Semester in Dialogue 2016 brochure

Connect with us

 

Join our mailing list!

Enter your details below to receive email updates from the Semester in Dialogue.

Alumni Profile: Shane Sharma, Fall 2015

December 13, 2016
Print

This profile is part of a series exploring the impact of SFU Semester in Dialogue alumni on our local and global communities.

What semester/theme did you participate in?
Fall 2015.

Tell us about one of your projects in the Semester and why it mattered to you?  In what way did the project have a positive impact on the community?

My group’s project was called YIMBY (named after a popular counter movement to social development projects called NIMBY). It stands for “Yes In My Backyard.” The focus of this project was to create a more inclusive environment along Commercial Drive via a pay-it-forward campaign. Essentially, patrons at a participating cafe or restaurant could purchase a voucher with any menu item on it and then pin that voucher on a board outside and a homeless person can redeem it inside. The mission was to boost the feeling of community and belonging so those who live there would try to bring more social housing to their area rather than protest it when it is proposed by the city, shifting the current model from reactive to proactive. The project mattered to me because homelessness is a major issue in Vancouver and seeing that we had a goal to end street homelessness by the end of 2015, it was a pressing issue. Another reason this mattered to me was because I had a lot of international friends at SFU and each and everyone one says the same thing at some point: The homelessness in Vancouver is far worse than most of the places they’ve ever been.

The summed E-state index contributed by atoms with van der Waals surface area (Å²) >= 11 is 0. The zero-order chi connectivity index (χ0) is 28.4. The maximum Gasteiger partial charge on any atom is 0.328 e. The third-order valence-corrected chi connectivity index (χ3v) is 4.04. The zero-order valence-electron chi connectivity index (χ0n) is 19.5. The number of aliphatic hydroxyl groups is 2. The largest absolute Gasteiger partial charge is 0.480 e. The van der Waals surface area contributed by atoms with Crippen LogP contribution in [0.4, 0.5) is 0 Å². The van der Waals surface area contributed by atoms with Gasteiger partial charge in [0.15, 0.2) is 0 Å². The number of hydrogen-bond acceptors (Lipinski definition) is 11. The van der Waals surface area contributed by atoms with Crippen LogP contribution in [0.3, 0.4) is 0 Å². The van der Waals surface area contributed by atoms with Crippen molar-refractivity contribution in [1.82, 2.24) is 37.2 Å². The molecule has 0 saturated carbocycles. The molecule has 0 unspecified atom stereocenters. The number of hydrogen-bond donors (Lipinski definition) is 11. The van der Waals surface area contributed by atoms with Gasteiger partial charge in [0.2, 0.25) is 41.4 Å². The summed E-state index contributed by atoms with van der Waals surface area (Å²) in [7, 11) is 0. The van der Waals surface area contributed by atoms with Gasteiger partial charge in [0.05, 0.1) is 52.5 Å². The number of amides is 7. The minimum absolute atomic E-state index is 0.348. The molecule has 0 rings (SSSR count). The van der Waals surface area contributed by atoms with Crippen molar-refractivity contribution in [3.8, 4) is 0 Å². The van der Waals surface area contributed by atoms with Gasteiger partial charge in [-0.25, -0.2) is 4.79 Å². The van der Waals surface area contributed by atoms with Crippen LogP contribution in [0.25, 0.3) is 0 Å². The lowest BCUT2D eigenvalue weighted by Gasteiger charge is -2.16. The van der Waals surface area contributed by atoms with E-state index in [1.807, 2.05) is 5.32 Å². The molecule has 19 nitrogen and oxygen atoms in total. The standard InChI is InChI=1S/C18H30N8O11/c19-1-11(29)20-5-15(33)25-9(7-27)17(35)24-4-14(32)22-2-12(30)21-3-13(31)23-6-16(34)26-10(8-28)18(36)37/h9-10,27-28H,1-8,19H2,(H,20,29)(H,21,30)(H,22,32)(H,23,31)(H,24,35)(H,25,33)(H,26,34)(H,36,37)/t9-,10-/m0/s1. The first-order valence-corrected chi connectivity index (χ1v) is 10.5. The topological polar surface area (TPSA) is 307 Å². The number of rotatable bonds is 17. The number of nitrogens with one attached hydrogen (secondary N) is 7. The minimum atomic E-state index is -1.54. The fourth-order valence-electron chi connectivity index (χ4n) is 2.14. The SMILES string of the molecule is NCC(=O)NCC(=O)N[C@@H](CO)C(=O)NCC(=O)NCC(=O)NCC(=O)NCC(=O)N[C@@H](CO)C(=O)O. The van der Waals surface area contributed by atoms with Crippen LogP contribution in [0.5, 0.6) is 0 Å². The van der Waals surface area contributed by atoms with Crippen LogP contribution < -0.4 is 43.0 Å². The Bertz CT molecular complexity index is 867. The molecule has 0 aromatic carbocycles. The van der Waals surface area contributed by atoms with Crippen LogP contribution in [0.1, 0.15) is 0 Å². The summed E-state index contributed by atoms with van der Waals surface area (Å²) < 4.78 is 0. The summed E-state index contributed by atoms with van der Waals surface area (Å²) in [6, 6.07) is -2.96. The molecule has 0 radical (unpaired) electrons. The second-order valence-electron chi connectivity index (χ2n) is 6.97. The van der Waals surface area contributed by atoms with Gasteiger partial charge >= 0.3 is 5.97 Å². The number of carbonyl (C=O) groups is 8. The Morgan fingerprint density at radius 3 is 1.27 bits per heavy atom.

In what way did the project have a positive impact the community?
People were grateful. Honestly, we expected the boards outside of the businesses to get trashed, people to not participate, and homeless individuals to refuse to talk to us. The opposite happened. YIMBY vouchers were sold out fast and business owners had to continue to reuse them. Homeless individuals in the area praised the project, some of them took our promotional postcards and gave them out all over the community. Seeing people so happy about such a small project really made it all worth it.

What was one highlight from the semester?
My favourite part of the semester was hanging out after class and project work with the team and the rest of the class cohort. It’s great way to blow off steam once and awhile.

What are you doing now that you want to tell the world about?
I’ve been working on building my photography portfolio. From shooting with stylists to shooting concerts, I’ve been trying to find my style and turning it into a profession. Being the main photographer for CityStudio helped me realize I wanted to turn it into a career at some point.